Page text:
Probe of UKZN crisis

2014-03-29 00:00

THE Department of Higher Education and Training is to request an investigation into the crisis situation at the University of KwaZulu-Natal’s medical school.

This follows yesterday’s Witness front page story detailing the freezing of posts at the medical school following lack of funding by the provincial Department of Health which could see degree programmes lose their accreditation.

The medical school previously had an arrangement with the Department of Health (DoH) known as the “Joint Medical Establishment” which saw the department finance the salaries of many of the school’s teaching staff. This relationship broke down seven years ago and attempts to resurrect it have been unsuccessful.

As a consequence, the DoH has not funded posts at the UKZN medical school and many posts which have become vacant — including heads of department — are now frozen and unfilled, which has impacted on teaching standards.

“An investigation into this matter will be requested upon which appropriate action will be taken in consultation with the university, the Council for Higher Education and the Health Professionals Council of SA (HPCSA),” said Manana Makhanya, spokesperson from the University Branch of the Department of Higher Education and Training (DHET) headed by Deputy Director-General, Dianne Parker.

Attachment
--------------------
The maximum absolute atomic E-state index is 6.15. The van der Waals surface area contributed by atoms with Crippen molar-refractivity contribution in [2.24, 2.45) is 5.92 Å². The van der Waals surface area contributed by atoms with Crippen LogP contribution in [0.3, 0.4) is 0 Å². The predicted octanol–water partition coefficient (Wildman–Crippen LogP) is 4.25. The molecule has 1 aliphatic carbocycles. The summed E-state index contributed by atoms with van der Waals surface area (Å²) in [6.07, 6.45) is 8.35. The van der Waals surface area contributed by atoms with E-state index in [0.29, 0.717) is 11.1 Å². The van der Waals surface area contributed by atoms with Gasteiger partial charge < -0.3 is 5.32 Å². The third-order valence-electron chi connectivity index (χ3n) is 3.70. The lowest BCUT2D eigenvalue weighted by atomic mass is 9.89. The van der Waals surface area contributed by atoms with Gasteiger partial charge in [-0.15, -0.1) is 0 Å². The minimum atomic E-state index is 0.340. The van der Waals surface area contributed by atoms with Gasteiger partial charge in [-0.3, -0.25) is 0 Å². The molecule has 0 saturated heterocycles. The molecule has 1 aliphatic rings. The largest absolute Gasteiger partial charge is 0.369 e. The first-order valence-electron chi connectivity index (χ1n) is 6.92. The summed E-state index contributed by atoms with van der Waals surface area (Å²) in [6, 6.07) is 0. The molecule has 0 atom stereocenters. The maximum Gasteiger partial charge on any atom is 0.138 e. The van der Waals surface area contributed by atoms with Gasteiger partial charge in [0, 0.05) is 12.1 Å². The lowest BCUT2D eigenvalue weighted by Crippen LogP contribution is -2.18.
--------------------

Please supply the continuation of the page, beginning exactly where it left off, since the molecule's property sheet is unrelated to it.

Makanhya said the DHET was not aware of the situation at the UKZN medical school, nor had the DHET been approached by the UKZN medical school for funding for posts.

While the DHET does not fund such posts, Makhanya said it does make funding available through subsidies and “through earmarked clinical training grants to an institution that has the discretion to use the funds for purposes it deems fit. With clinical training grants, joint appointments are enabled”.

The staffing issue at the medical school has placed the accreditation of degree programmes by the Health Professions Council of South Africa (HPCSA) in jeopardy and academics at the school are concerned that when the HPCSA undertakes a routine accreditation review in August this could lead to a withdrawal of accreditation. If that was to happen it could lead to the closure of the school.

However, Makhanya denied the medical school was at the brink of closure. “There are currently large numbers of students registered in the school and they need to be serviced.

“There is a dire shortage of medical doctors and other health professionals. The existence of the school is not threatened, although the issue of quality seems to be compromised.”

Makhanya said that while the HPCSA accredits the programme for professional recognition the “Council on Higher Education (CHE) accredits the programme as per the Higher Education Act, where standards and programme criteria to offer the programme needs to be met”.

“The DHET sees the CHE as the statutory body that accredits higher education programmes. The DHET will alert the Council on Higher Education on the issue.”

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